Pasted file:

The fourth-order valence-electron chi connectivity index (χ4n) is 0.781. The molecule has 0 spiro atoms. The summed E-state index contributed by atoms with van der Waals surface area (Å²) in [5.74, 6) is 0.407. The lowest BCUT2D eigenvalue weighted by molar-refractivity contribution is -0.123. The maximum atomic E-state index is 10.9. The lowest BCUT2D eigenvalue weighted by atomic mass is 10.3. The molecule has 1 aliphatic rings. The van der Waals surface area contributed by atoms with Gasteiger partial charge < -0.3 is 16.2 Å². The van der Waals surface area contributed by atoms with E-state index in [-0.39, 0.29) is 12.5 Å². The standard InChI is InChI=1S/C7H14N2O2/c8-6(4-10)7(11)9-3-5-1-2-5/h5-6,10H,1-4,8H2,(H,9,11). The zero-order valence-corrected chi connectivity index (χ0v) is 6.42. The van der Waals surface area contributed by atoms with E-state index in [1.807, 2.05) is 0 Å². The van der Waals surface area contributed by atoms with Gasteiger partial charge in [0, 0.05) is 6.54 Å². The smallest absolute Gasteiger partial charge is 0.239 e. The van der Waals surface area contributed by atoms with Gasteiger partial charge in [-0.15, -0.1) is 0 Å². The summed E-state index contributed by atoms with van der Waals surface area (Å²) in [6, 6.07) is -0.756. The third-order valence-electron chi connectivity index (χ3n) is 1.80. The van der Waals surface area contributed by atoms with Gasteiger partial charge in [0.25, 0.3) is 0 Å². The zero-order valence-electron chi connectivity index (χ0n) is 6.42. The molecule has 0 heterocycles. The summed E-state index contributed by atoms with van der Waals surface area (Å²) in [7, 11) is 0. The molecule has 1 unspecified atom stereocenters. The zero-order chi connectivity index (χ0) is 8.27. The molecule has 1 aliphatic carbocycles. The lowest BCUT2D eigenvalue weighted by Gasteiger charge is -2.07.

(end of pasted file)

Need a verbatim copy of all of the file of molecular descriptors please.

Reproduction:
The fourth-order valence-electron chi connectivity index (χ4n) is 0.781. The molecule has 0 spiro atoms. The summed E-state index contributed by atoms with van der Waals surface area (Å²) in [5.74, 6) is 0.407. The lowest BCUT2D eigenvalue weighted by molar-refractivity contribution is -0.123. The maximum atomic E-state index is 10.9. The lowest BCUT2D eigenvalue weighted by atomic mass is 10.3. The molecule has 1 aliphatic rings. The van der Waals surface area contributed by atoms with Gasteiger partial charge < -0.3 is 16.2 Å². The van der Waals surface area contributed by atoms with E-state index in [-0.39, 0.29) is 12.5 Å². The standard InChI is InChI=1S/C7H14N2O2/c8-6(4-10)7(11)9-3-5-1-2-5/h5-6,10H,1-4,8H2,(H,9,11). The zero-order valence-corrected chi connectivity index (χ0v) is 6.42. The van der Waals surface area contributed by atoms with E-state index in [1.807, 2.05) is 0 Å². The van der Waals surface area contributed by atoms with Gasteiger partial charge in [0, 0.05) is 6.54 Å². The smallest absolute Gasteiger partial charge is 0.239 e. The van der Waals surface area contributed by atoms with Gasteiger partial charge in [-0.15, -0.1) is 0 Å². The summed E-state index contributed by atoms with van der Waals surface area (Å²) in [6, 6.07) is -0.756. The third-order valence-electron chi connectivity index (χ3n) is 1.80. The van der Waals surface area contributed by atoms with Gasteiger partial charge in [0.25, 0.3) is 0 Å². The zero-order valence-electron chi connectivity index (χ0n) is 6.42. The molecule has 0 heterocycles. The summed E-state index contributed by atoms with van der Waals surface area (Å²) in [7, 11) is 0. The molecule has 1 unspecified atom stereocenters. The zero-order chi connectivity index (χ0) is 8.27. The molecule has 1 aliphatic carbocycles. The lowest BCUT2D eigenvalue weighted by Gasteiger charge is -2.07.